How to Do Qualitative Feedback Analysis?

Once you have collected the feedback, it’s time to analyze it. However, qualitative feedback analysis is an intricate process. This is the case, especially because of the volume and nature of data that need to be analyzed.

Don’t worry – here’s a structured approach to make qualitative feedback analysis easy.

Steps in qualitative feedback analysis

Step 1 – Data Preparation

You can’t just analyze the collected data just like that. No. You need to organize and prepare them first.

Check for audio or video feedback. If there is, then convert them into text. Remember to check for accuracy while converting the data. The level of data accuracy will define the integrity of the data.

Categorize the feedback according to topics or questions and remove any irrelevant or redundant data. Move on to the next step when you have completed these.

Step 2 – Code Your Data

Coding here means to categorize and tag the data. It usually involves identifying data segments and applying labels (code) to them. These codes can be descriptive, inferential, or thematic. The coding is done in three stages. They are as follows –

  • Open coding – Start with open coding by labeling data with as many codes as seems appropriate. This stage aims to describe the content.
  • Axial coding – Here, organize these codes into categories based on their relationships. Doing so helps identify the connections between different parts of the data.
  • Selective coding – At the final stage, identify one or more central themes that hold your analysis together. This involves integration and refining the categories into major themes.

This process is like piecing together a puzzle in an orderly fashion. Through coding (labeling), you can clearly differentiate feedback that discusses specific topics.

Step 3 – Develop Themes

Themes are basically a way to capture the essence of a larger chunk of data. For instance, we have categorized feedback into usability, payment portal, and product efficiency. However, the underlying focus of this qualitative feedback is customer experience. That’s what themes do.

Thematic mapping can be helpful. The visual representations can provide a crystal clear relation between feedback. Thus, it makes analysis easier.

Step 4 – Interpret Data

Once the themes are set in place, it is time to interpret the feedback data. You need to check the data in relation to your initial questions or objectives. Ask yourself – how do the themes fit into the larger picture of your feedback goals? This will help you understand the context of the qualitative feedback.

Step 5 – Report the Findings

Prepare a concise report to summarize the findings. Make sure to include the following while creating the report so that it covers everything.

  1. Use direct quotes from participants to illustrate key points.
  2. Clearly explain how you derived the themes and what they represent.
  3. Point out your findings and how they can help with your business growth.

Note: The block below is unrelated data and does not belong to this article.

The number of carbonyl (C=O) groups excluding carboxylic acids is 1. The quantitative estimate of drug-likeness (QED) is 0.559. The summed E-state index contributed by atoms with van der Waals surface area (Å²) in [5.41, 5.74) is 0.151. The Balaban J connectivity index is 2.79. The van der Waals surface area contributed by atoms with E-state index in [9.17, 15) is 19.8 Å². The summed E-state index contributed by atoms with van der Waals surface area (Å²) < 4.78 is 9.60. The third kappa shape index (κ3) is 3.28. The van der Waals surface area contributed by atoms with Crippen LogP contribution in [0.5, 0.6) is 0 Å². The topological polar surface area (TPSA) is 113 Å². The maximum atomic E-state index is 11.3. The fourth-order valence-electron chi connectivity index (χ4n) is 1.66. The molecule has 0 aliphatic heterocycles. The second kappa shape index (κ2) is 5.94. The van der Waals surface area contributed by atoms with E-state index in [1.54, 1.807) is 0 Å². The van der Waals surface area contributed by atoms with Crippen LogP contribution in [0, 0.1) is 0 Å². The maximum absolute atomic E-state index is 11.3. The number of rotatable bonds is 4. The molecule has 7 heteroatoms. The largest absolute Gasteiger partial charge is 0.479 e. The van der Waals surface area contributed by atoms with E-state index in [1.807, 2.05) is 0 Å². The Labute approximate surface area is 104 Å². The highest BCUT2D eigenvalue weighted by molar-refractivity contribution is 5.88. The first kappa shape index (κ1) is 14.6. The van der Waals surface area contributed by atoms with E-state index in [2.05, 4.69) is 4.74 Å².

Once the report is ready, share it with the teams and stakeholders. Go through the report insights and take appropriate actions to grow your business.


Start with negative feedback and prioritize its resolution. Dissatisfied customers are more prone to sharing their experience (word of mouth) than satisfied ones. Take prompt action to resolve their issue and communicate the same to them.

This shows you are committed to providing better customer experience and value them.

Collect Qualitative Feedback With SurveySparrow

As you may have understood, qualitative feedback analysis is a complex and time-consuming process. But with SurveySparrow, it isn’t.


For qualitative feedback collection, it offers a conversational survey interface. With the surveys being interactive and engaging, you can expect a 40% more response rate. And by allowing you to share surveys at key touchpoints, you can get reliable and honest feedback.

The user-friendliness and interactivity of the surveys are very evident from the template given below.

Qualitative Feedback Survey Template

You can collect feedback from different channels.

The platform allows you to share surveys through 12+ channels, including WhatsApp, SMS, and QR codes. Its ticket management software can help you quickly reach out to customers who have provided negative feedback. Therefore, it will be easier for you to communicate with them when the issues are resolved.

As for the analysis, SurveySparrow offers CogniVue.

It’s an advanced analytics feature that offers you the following insights from feedback analysis.

  • Sentiment score
  • The most discussed topics in the feedback
  • The customer sentiments behind the feedback
  • Key driver analysis
  • The ‘What’ and ‘Why’ behind customer feedback

Unlike other online survey tools, through this feature, SurveySparrow allows for the collection and analysis of customer feedback from online review platforms. This you will get a comprehensive view of how customers perceive your brand.

Kate Williams

Content Marketer at SurveySparrow